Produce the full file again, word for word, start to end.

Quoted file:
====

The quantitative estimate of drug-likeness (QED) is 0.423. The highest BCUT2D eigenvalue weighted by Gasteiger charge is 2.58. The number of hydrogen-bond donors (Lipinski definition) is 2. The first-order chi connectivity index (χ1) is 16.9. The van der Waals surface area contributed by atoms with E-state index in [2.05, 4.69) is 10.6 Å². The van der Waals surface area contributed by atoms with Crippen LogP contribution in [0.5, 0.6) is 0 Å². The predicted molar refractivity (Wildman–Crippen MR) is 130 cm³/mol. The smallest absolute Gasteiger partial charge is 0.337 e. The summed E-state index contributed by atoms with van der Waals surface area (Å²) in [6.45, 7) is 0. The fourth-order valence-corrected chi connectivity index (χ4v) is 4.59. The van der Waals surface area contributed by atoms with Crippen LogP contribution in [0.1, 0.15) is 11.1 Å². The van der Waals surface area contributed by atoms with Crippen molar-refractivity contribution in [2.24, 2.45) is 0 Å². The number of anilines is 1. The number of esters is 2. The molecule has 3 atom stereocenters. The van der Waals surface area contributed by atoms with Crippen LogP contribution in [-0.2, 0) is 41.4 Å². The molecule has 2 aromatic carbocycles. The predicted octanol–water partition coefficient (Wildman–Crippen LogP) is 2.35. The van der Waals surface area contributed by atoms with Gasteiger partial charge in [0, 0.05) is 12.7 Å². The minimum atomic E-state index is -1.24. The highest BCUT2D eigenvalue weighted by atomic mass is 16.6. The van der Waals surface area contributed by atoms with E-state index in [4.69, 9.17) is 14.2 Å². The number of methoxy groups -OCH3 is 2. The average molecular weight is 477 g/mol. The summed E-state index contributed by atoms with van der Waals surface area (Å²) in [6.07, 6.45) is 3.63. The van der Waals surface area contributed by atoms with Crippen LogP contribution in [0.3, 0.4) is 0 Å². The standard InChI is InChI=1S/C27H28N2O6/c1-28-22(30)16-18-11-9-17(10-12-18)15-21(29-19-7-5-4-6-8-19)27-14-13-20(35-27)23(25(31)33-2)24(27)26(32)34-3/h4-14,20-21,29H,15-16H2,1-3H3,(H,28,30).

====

The quantitative estimate of drug-likeness (QED) is 0.423. The highest BCUT2D eigenvalue weighted by Gasteiger charge is 2.58. The number of hydrogen-bond donors (Lipinski definition) is 2. The first-order chi connectivity index (χ1) is 16.9. The van der Waals surface area contributed by atoms with E-state index in [2.05, 4.69) is 10.6 Å². The van der Waals surface area contributed by atoms with Crippen LogP contribution in [0.5, 0.6) is 0 Å². The predicted molar refractivity (Wildman–Crippen MR) is 130 cm³/mol. The smallest absolute Gasteiger partial charge is 0.337 e. The summed E-state index contributed by atoms with van der Waals surface area (Å²) in [6.45, 7) is 0. The fourth-order valence-corrected chi connectivity index (χ4v) is 4.59. The van der Waals surface area contributed by atoms with Crippen LogP contribution in [0.1, 0.15) is 11.1 Å². The van der Waals surface area contributed by atoms with Crippen molar-refractivity contribution in [2.24, 2.45) is 0 Å². The number of anilines is 1. The number of esters is 2. The molecule has 3 atom stereocenters. The van der Waals surface area contributed by atoms with Crippen LogP contribution in [-0.2, 0) is 41.4 Å². The molecule has 2 aromatic carbocycles. The predicted octanol–water partition coefficient (Wildman–Crippen LogP) is 2.35. The van der Waals surface area contributed by atoms with Gasteiger partial charge in [0, 0.05) is 12.7 Å². The minimum atomic E-state index is -1.24. The highest BCUT2D eigenvalue weighted by atomic mass is 16.6. The van der Waals surface area contributed by atoms with E-state index in [4.69, 9.17) is 14.2 Å². The number of methoxy groups -OCH3 is 2. The average molecular weight is 477 g/mol. The summed E-state index contributed by atoms with van der Waals surface area (Å²) in [6.07, 6.45) is 3.63. The van der Waals surface area contributed by atoms with Crippen LogP contribution in [0.3, 0.4) is 0 Å². The standard InChI is InChI=1S/C27H28N2O6/c1-28-22(30)16-18-11-9-17(10-12-18)15-21(29-19-7-5-4-6-8-19)27-14-13-20(35-27)23(25(31)33-2)24(27)26(32)34-3/h4-14,20-21,29H,15-16H2,1-3H3,(H,28,30).